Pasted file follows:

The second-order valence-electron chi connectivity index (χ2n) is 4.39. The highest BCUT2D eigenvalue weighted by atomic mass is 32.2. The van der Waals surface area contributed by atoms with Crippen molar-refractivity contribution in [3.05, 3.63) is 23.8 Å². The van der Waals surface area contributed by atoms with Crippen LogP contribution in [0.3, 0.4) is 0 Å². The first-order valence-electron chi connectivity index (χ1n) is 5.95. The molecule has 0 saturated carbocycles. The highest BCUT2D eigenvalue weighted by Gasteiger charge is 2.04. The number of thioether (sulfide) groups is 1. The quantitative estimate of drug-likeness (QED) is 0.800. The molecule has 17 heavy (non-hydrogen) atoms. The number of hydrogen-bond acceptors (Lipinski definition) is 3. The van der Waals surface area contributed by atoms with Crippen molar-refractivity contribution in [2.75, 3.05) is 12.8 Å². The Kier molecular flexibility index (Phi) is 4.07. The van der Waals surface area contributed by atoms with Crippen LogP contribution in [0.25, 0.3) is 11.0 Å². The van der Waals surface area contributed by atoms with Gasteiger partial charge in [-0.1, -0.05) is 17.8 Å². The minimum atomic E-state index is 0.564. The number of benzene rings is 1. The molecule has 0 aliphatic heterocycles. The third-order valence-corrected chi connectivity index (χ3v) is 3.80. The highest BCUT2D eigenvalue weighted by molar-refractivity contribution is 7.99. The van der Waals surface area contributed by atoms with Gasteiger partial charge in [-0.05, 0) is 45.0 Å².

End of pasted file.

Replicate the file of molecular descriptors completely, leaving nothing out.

The second-order valence-electron chi connectivity index (χ2n) is 4.39. The highest BCUT2D eigenvalue weighted by atomic mass is 32.2. The van der Waals surface area contributed by atoms with Crippen molar-refractivity contribution in [3.05, 3.63) is 23.8 Å². The van der Waals surface area contributed by atoms with Crippen LogP contribution in [0.3, 0.4) is 0 Å². The first-order valence-electron chi connectivity index (χ1n) is 5.95. The molecule has 0 saturated carbocycles. The highest BCUT2D eigenvalue weighted by Gasteiger charge is 2.04. The number of thioether (sulfide) groups is 1. The quantitative estimate of drug-likeness (QED) is 0.800. The molecule has 17 heavy (non-hydrogen) atoms. The number of hydrogen-bond acceptors (Lipinski definition) is 3. The van der Waals surface area contributed by atoms with Crippen molar-refractivity contribution in [2.75, 3.05) is 12.8 Å². The Kier molecular flexibility index (Phi) is 4.07. The van der Waals surface area contributed by atoms with Crippen LogP contribution in [0.25, 0.3) is 11.0 Å². The van der Waals surface area contributed by atoms with Gasteiger partial charge in [-0.1, -0.05) is 17.8 Å². The minimum atomic E-state index is 0.564. The number of benzene rings is 1. The molecule has 0 aliphatic heterocycles. The third-order valence-corrected chi connectivity index (χ3v) is 3.80. The highest BCUT2D eigenvalue weighted by molar-refractivity contribution is 7.99. The van der Waals surface area contributed by atoms with Gasteiger partial charge in [-0.05, 0) is 45.0 Å².